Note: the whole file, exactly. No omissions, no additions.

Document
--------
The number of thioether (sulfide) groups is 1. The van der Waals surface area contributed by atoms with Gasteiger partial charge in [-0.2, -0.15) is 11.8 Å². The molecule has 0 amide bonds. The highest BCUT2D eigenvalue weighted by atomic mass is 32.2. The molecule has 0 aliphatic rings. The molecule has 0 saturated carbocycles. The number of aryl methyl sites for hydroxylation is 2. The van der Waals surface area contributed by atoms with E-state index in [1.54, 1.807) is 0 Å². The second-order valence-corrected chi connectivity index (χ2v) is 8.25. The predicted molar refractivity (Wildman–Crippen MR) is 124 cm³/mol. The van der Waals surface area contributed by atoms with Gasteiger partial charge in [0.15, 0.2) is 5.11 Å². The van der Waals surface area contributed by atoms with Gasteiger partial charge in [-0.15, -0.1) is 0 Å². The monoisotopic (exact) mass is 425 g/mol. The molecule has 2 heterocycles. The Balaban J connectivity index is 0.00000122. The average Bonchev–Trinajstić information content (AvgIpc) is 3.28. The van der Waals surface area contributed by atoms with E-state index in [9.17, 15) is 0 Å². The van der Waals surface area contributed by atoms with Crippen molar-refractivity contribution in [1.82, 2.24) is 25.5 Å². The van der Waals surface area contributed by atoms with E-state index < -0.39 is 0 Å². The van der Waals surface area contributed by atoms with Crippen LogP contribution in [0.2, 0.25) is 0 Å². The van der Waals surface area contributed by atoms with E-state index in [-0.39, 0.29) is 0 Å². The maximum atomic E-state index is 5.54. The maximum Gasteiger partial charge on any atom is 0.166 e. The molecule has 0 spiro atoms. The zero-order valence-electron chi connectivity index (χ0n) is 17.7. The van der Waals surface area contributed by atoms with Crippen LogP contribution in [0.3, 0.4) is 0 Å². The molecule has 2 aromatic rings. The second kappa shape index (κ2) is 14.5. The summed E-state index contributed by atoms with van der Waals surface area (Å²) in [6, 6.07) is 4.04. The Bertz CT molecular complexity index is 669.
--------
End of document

The number of thioether (sulfide) groups is 1. The van der Waals surface area contributed by atoms with Gasteiger partial charge in [-0.2, -0.15) is 11.8 Å². The molecule has 0 amide bonds. The highest BCUT2D eigenvalue weighted by atomic mass is 32.2. The molecule has 0 aliphatic rings. The molecule has 0 saturated carbocycles. The number of aryl methyl sites for hydroxylation is 2. The van der Waals surface area contributed by atoms with E-state index in [1.54, 1.807) is 0 Å². The second-order valence-corrected chi connectivity index (χ2v) is 8.25. The predicted molar refractivity (Wildman–Crippen MR) is 124 cm³/mol. The van der Waals surface area contributed by atoms with Gasteiger partial charge in [0.15, 0.2) is 5.11 Å². The van der Waals surface area contributed by atoms with Gasteiger partial charge in [-0.15, -0.1) is 0 Å². The monoisotopic (exact) mass is 425 g/mol. The molecule has 2 heterocycles. The Balaban J connectivity index is 0.00000122. The average Bonchev–Trinajstić information content (AvgIpc) is 3.28. The van der Waals surface area contributed by atoms with E-state index in [9.17, 15) is 0 Å². The van der Waals surface area contributed by atoms with Crippen molar-refractivity contribution in [1.82, 2.24) is 25.5 Å². The van der Waals surface area contributed by atoms with E-state index < -0.39 is 0 Å². The van der Waals surface area contributed by atoms with Crippen LogP contribution in [0.2, 0.25) is 0 Å². The van der Waals surface area contributed by atoms with E-state index in [-0.39, 0.29) is 0 Å². The maximum atomic E-state index is 5.54. The maximum Gasteiger partial charge on any atom is 0.166 e. The molecule has 0 spiro atoms. The zero-order valence-electron chi connectivity index (χ0n) is 17.7. The van der Waals surface area contributed by atoms with Crippen LogP contribution in [0.3, 0.4) is 0 Å². The molecule has 2 aromatic rings. The second kappa shape index (κ2) is 14.5. The summed E-state index contributed by atoms with van der Waals surface area (Å²) in [6, 6.07) is 4.04. The Bertz CT molecular complexity index is 669.